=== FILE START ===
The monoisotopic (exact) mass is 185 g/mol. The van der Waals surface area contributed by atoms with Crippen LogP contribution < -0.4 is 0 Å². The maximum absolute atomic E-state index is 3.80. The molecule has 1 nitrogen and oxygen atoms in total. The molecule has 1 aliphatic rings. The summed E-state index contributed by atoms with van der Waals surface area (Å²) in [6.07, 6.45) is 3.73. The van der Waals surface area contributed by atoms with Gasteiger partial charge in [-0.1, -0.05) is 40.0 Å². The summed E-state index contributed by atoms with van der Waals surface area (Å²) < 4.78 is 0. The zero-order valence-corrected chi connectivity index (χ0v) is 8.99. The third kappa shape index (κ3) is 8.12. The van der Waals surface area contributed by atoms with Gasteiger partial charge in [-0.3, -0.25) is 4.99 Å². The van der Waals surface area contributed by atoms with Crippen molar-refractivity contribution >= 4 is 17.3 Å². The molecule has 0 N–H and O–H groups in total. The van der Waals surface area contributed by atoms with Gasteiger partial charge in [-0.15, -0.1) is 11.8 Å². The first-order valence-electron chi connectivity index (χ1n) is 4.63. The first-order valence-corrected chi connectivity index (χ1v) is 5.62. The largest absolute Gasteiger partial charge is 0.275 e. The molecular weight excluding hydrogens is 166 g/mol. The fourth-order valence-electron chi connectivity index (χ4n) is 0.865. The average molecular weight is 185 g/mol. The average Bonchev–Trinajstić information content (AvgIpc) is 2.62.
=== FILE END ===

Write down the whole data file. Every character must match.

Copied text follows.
The monoisotopic (exact) mass is 185 g/mol. The van der Waals surface area contributed by atoms with Crippen LogP contribution < -0.4 is 0 Å². The maximum absolute atomic E-state index is 3.80. The molecule has 1 nitrogen and oxygen atoms in total. The molecule has 1 aliphatic rings. The summed E-state index contributed by atoms with van der Waals surface area (Å²) in [6.07, 6.45) is 3.73. The van der Waals surface area contributed by atoms with Gasteiger partial charge in [-0.1, -0.05) is 40.0 Å². The summed E-state index contributed by atoms with van der Waals surface area (Å²) < 4.78 is 0. The zero-order valence-corrected chi connectivity index (χ0v) is 8.99. The third kappa shape index (κ3) is 8.12. The van der Waals surface area contributed by atoms with Gasteiger partial charge in [-0.3, -0.25) is 4.99 Å². The van der Waals surface area contributed by atoms with Crippen molar-refractivity contribution >= 4 is 17.3 Å². The molecule has 0 N–H and O–H groups in total. The van der Waals surface area contributed by atoms with Gasteiger partial charge in [-0.15, -0.1) is 11.8 Å². The first-order valence-electron chi connectivity index (χ1n) is 4.63. The first-order valence-corrected chi connectivity index (χ1v) is 5.62. The largest absolute Gasteiger partial charge is 0.275 e. The molecular weight excluding hydrogens is 166 g/mol. The fourth-order valence-electron chi connectivity index (χ4n) is 0.865. The average molecular weight is 185 g/mol. The average Bonchev–Trinajstić information content (AvgIpc) is 2.62.